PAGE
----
Flying Lotus’ 2006 debut, 1983, was a spacey expedition through the hazy brain of Steven Ellison, the grand nephew of jazz great Alice Coltrane and mystery man behind Adult Swim’s captivating bumper music. But while 1983 properly introduced Lotus’ agitated blend of head-nodding electronica, it resembled Detroit producer J-Dilla’s legendary style of crate-digging excess. A song like “Shifty” mimicked the hip-hop icon to a T: canned drums and buzzing synthesizers did a delicate dance, resulting in a freestyle-ready concoction suited for a Dilla tribute tape. “Hello” paid homage to the composer’s ambient side — wah-wah sounds and light squeaks amid a wash of stuttered percussion. Close your eyes, and you could almost hear Dilla collaborator Dwele humming the notes.
“And he doesn’t just get by, Lotus dominates his domain with a smile and a head nod, fiddling the controllers with an adolescent exuberance that’s remarkably engaging and surprisingly disarming.”
That would be the last time we’d hear Lotus so grounded. From there, the California producer reached for the cosmos with stellar results, his iconoclastic vibrations growing more restless with each release. On the sophomore Los Angeles, Lotus seemed caught between two different worlds. Vestiges of 1983 remained, but clearly he sought something a bit more visceral. Something more inclusive and more diverse. And the results were just as woozy as his debut. FlyLo makes music for your head and soul, dancing is just the byproduct. At its core, there was something very surreal about this art. Ornate sounds felt distant. Faint crackling resembled old vinyl. Transient melodies fell into place. Lotus’ music doesn’t progress, per se. Rather, it lingers about, wafting throughout sonic space until it floats away.
That’s why Lotus is different: he refines his edge with hip hop, jazz, and soul, sometimes all in one song. And he doesn’t just get by, Lotus dominates his domain with a smile and a head nod, fiddling the controllers with an adolescent exuberance that’s remarkably engaging and surprisingly disarming. Such restiveness was the hallmark of 2010’s Cosmogramma, a frenetic collection of oceanic dance rhythms, jazz loops, and agitated melancholy. “I felt this strange sense of urgency, like jumping out of an airplane,” Lotus recently told SPIN Magazine. The results were fascinating, albeit a little tough to digest at first. Cosmogramma was an album you sat with. It worked on headphones and car stereos, in your apartment or at your mom’s cookout. Lotus wants people to listen on his terms. His nonchalant attitude personifies youthful rebellion, though he’s almost 30 years old.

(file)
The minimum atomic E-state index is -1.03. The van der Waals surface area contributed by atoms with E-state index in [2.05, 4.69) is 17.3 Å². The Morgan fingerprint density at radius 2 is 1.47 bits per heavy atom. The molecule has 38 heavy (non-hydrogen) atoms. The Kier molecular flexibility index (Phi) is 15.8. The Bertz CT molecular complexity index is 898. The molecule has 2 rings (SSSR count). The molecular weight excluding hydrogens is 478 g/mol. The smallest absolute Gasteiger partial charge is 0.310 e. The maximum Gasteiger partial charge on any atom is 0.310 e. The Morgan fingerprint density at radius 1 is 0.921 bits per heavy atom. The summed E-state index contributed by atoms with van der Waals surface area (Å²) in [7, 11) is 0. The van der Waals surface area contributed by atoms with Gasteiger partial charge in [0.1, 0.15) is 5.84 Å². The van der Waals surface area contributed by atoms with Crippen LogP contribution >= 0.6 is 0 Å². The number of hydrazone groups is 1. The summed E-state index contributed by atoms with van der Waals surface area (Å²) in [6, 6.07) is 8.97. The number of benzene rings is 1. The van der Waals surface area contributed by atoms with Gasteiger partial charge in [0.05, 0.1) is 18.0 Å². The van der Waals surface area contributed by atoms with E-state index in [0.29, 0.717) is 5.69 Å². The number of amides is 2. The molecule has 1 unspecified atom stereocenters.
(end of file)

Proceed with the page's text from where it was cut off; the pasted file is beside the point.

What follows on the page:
With his new album, Until the Quiet Comes, Lotus takes his place among the greats — not just in electronic music, but all of music. While Cosmogramma was an all-in effort, this one exercises restraint, blurring the rough edges with refined chimes and mystical strings. The outcome is just as lofty as his previous work, yet more ambient than ever. At times, the album sneaks up on you: It begins with the unassuming “All In,” an electro-gospel instrumental with wafting bells. Then just as suddenly, vocalist Niki Randa’s angelic moans signal the pending arrival of “Getting There,” an outstanding track with hip-hop aspirations. The knock is block-worthy: roll down your windows and blast it out the car, or decrease the volume and let it fill your personal space. It has the same impact either way.
Settled songs like “Until the Colours Come,” “Heave(n),” and “Tiny Tortures” help set the mood for the glossy “Putty Boy Strut” and the tribal “See Thru to U,” featuring neo-soul hippy Erykah Badu. Elsewhere, straightforward pop bangers — “The Nightcaller,” “Only If You Wanna” — eventually give way to the supernatural: “Hunger” takes primitiveness to the brink of discomfort; “Phantasm” eases the anxiety with soft lullabies. Quiet moves in waves. If there was a way to record our deepest levels of unrest, this would be it. But while the sound is undeniably Lotus, it’s not so far away that you can’t reach it. This is headphone music that you dig into, whether you absorb it indirectly or peel the onion to study its vast texture. You don’t have to be high to appreciate these sounds, though the producer probably wouldn’t mind.
So Lotus has come a long way since 2006. His Brainfeeder label — with its unusual crop of producers — is arguably one of the best imprints around. After the release of Cosmogramma, the producer scoffed at the Grammy awards, calling the process “a joke” once his record was snubbed in the Best Electronic/Dance category. Most recently, he openly shrugged at the latest Beach House album. It was “cool,” he said, but it sounded like everything else. “just makes me wonder how so many bands are totally fine with sounding exactly like another band,” he tweeted. Lotus sounds like no one else. In an instant, he can craft controlled instrumentals for rapper Earl Sweatshirt, jazz standout Jose James and electro-pop vocalist Muhsinah, then let loose his own celestial blend with controlled autonomy. Lotus does what he wants in any world. He’s just visiting Earth for the time being.
Flying Lotus’ Until the Quiet Comes is out now via Warp. You can watch his show live online tonight via NPR.